HF: In this extreme environment there were things that didn't work last year that we've been able to do again this year with improved knowledge of our working conditions. Last year was difficult because I wasn't sure what would work and what wouldn't - so this year it has been a bit easier. But this year we experienced colder and windier conditions than we did last year so that's made it tougher.
TH: Were you building on the research you did on last year's Catlin Survey
HF: Yes. We were trying to answer very similar questions and the opportunity to come back for another year allowed me to put last year's data into context. We are gathering a base-line of information about this area of the Arctic Ocean, but we are trying to do that in a world that is in transition, so we need to make sure that we are understanding the processes correctly so that we can monitor and predict how things will change over much longer periods of time.
Processing water samples and writing up experiment notes
TH: What tips were you able to share with your fellow Ice Base team members who hadn't been before?
HF: Keep things simple, be practical and keep trying different things out, you'll always learn something new and improve a technique. Seems obvious, but a lot of things just don't work at -40C (one reason why there isn't a lot of data). So if you have an instrument that doesn't have electronics, compared to something which requires a complex battery set or computer system, choose the simple, yet effective option.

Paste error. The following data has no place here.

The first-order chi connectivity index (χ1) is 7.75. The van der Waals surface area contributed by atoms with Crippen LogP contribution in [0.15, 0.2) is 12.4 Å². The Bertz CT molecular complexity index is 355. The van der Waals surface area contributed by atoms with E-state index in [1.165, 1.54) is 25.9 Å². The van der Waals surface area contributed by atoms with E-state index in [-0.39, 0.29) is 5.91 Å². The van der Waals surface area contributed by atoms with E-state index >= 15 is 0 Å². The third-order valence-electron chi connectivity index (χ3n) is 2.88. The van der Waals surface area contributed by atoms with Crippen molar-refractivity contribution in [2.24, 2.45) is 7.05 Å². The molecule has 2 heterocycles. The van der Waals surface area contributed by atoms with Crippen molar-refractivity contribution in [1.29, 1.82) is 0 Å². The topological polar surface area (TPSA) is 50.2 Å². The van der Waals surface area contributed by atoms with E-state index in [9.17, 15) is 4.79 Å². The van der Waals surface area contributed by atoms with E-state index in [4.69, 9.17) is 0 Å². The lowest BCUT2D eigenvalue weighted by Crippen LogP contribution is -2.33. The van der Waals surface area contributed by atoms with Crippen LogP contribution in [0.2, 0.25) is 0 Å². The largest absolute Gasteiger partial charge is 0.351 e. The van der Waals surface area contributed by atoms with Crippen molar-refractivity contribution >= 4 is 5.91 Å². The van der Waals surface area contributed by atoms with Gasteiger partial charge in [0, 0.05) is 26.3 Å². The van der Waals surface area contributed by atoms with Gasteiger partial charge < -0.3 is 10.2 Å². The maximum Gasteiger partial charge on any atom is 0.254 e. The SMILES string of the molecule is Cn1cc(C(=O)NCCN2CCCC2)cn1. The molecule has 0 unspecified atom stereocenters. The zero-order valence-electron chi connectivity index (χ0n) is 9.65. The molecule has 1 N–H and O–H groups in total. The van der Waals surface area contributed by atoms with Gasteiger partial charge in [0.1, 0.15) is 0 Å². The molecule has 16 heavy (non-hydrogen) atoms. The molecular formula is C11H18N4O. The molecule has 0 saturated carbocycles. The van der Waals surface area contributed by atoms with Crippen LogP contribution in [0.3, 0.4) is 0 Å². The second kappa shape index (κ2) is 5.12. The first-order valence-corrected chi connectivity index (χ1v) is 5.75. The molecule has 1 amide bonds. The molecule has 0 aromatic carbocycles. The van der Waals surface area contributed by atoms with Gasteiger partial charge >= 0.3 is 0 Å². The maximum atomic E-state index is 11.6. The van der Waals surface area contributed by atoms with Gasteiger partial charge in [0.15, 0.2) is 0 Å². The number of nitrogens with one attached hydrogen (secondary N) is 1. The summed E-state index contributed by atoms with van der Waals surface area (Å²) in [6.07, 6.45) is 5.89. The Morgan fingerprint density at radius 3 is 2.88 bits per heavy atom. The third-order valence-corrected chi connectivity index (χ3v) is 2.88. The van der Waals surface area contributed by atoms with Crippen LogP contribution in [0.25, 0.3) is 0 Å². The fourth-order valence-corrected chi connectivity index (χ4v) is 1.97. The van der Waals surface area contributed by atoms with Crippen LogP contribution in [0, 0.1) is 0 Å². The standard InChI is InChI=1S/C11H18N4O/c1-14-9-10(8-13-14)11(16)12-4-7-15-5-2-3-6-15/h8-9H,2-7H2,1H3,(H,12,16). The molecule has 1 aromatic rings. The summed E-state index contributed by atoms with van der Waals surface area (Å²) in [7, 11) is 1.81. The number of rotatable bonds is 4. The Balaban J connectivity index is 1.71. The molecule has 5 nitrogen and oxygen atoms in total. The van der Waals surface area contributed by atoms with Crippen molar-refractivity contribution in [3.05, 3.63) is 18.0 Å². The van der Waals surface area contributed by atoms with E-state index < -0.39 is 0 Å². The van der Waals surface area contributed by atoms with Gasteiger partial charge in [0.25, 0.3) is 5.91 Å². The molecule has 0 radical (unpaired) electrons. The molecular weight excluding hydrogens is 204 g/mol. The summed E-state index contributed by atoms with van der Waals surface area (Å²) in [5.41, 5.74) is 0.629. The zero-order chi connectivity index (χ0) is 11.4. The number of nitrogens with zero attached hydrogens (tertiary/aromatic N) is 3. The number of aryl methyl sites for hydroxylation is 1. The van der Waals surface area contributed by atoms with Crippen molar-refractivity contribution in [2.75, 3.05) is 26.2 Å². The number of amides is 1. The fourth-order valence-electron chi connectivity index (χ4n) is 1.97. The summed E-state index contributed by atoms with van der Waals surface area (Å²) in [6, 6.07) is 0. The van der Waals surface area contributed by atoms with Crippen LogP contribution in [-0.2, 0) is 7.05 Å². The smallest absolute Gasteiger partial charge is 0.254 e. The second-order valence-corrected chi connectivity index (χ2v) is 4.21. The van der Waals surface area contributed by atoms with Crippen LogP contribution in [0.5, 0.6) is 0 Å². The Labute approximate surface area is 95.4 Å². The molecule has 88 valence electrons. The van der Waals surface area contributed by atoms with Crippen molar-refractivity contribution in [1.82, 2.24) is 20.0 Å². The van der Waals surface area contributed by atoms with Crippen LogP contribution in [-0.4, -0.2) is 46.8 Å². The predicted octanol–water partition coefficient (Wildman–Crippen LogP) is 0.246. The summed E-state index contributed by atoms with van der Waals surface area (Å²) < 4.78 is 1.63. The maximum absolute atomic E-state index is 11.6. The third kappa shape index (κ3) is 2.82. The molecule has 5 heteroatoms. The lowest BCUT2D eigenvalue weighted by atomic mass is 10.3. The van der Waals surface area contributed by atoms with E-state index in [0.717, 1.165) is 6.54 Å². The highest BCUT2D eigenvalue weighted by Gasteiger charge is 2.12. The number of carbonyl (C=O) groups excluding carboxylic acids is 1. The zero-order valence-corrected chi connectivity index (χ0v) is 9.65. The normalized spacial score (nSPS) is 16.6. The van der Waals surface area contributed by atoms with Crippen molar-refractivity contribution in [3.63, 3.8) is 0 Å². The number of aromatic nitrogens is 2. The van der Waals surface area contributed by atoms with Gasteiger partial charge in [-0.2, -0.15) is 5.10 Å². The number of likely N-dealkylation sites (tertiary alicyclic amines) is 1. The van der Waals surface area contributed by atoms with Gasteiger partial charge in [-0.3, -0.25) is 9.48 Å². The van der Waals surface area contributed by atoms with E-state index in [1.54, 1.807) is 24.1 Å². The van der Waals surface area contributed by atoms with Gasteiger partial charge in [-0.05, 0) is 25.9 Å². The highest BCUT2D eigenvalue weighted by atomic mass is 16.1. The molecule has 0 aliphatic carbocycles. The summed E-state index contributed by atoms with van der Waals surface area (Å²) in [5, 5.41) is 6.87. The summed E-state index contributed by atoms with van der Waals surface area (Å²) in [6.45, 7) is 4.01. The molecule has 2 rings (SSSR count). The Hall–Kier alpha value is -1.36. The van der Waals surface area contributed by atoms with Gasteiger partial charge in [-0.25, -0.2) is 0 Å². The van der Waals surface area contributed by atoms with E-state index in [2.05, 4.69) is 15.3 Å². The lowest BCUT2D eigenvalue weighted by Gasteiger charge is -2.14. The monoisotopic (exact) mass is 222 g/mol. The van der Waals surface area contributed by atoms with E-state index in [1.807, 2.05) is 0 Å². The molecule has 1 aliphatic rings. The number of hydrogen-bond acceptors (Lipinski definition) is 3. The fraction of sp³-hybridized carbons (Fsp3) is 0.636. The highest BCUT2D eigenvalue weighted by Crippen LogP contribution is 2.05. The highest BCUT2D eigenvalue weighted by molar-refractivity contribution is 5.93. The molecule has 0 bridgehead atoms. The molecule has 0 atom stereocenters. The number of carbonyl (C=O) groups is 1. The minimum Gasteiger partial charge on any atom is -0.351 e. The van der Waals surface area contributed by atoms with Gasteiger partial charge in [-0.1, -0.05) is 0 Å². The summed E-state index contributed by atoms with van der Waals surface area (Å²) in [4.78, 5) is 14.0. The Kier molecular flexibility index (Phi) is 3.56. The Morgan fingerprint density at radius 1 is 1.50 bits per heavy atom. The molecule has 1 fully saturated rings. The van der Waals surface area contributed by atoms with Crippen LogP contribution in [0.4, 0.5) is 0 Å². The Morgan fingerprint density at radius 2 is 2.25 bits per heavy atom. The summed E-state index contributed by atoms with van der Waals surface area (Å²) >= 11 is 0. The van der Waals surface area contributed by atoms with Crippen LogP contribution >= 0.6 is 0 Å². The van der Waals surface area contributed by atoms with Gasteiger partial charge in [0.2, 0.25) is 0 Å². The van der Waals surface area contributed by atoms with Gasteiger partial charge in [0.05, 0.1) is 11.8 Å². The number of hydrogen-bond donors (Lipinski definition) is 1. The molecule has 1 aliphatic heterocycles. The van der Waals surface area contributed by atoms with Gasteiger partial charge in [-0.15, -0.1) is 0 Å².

TH: What are the best and worst aspects of living for months in an Arctic environment?
HF: Best aspect: firstly the sunsets and solar phenomena. One night, for example, the sun set at about midnight (for just four hours), the wind was blowing snow along the ground so it looked like someone was pouring wisps of baby blue and pink dry ice across a vast cake of icing. Secondly, the people up here, either science colleagues or the support staff. It is difficult to live here, so everyone who comes tends to be like-minded and that makes a big difference.
Worst aspect: being covered in seawater in these cold conditions for the duration of the trip. We can't wash our outer gear and ever day it gets wetter and saltier - so while we can superficially dry out each night, the salt just keeps accumulating further into our outer layers, thermals and eventually on our skin, and salt keeps things perpetually damp.
Waking up on the Catlin Arctic Survey
TH: What was your most exciting moment on this trip?
HF: We are watching the changes in the sea ice and seawater, from the dark, cold winter period to the light, warm spring period. So when we first started to get phytoplankton and algae blooming in and under the ice, it was pretty exciting for us scientifically as it signifies the start of spring.